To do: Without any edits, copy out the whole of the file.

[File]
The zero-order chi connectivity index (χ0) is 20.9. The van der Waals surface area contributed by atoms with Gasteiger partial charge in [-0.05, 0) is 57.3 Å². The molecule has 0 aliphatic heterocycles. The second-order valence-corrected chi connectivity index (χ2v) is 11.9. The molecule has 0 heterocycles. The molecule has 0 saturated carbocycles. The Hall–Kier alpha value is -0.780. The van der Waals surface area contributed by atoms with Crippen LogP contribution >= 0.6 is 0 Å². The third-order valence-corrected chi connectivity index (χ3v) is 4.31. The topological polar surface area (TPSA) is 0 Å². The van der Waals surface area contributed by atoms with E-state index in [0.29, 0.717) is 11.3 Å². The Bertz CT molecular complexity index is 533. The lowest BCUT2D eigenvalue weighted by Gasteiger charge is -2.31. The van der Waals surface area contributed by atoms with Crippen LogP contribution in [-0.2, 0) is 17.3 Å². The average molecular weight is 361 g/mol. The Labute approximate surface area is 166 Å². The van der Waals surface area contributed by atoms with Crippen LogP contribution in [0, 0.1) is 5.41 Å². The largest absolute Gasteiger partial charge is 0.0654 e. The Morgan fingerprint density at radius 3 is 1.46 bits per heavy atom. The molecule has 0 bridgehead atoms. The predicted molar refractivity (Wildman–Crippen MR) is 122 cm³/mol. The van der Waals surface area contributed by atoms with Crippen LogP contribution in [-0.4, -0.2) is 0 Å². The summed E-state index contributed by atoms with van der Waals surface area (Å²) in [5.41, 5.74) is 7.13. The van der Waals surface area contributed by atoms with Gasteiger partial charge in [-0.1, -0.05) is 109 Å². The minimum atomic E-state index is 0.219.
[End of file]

The zero-order chi connectivity index (χ0) is 20.9. The van der Waals surface area contributed by atoms with Gasteiger partial charge in [-0.05, 0) is 57.3 Å². The molecule has 0 aliphatic heterocycles. The second-order valence-corrected chi connectivity index (χ2v) is 11.9. The molecule has 0 heterocycles. The molecule has 0 saturated carbocycles. The Hall–Kier alpha value is -0.780. The van der Waals surface area contributed by atoms with Crippen LogP contribution >= 0.6 is 0 Å². The third-order valence-corrected chi connectivity index (χ3v) is 4.31. The topological polar surface area (TPSA) is 0 Å². The van der Waals surface area contributed by atoms with E-state index in [0.29, 0.717) is 11.3 Å². The Bertz CT molecular complexity index is 533. The lowest BCUT2D eigenvalue weighted by Gasteiger charge is -2.31. The van der Waals surface area contributed by atoms with Crippen LogP contribution in [-0.2, 0) is 17.3 Å². The average molecular weight is 361 g/mol. The Labute approximate surface area is 166 Å². The van der Waals surface area contributed by atoms with Crippen LogP contribution in [0, 0.1) is 5.41 Å². The largest absolute Gasteiger partial charge is 0.0654 e. The Morgan fingerprint density at radius 3 is 1.46 bits per heavy atom. The molecule has 0 bridgehead atoms. The predicted molar refractivity (Wildman–Crippen MR) is 122 cm³/mol. The van der Waals surface area contributed by atoms with Crippen LogP contribution in [-0.4, -0.2) is 0 Å². The summed E-state index contributed by atoms with van der Waals surface area (Å²) in [5.41, 5.74) is 7.13. The van der Waals surface area contributed by atoms with Gasteiger partial charge in [-0.1, -0.05) is 109 Å². The minimum atomic E-state index is 0.219.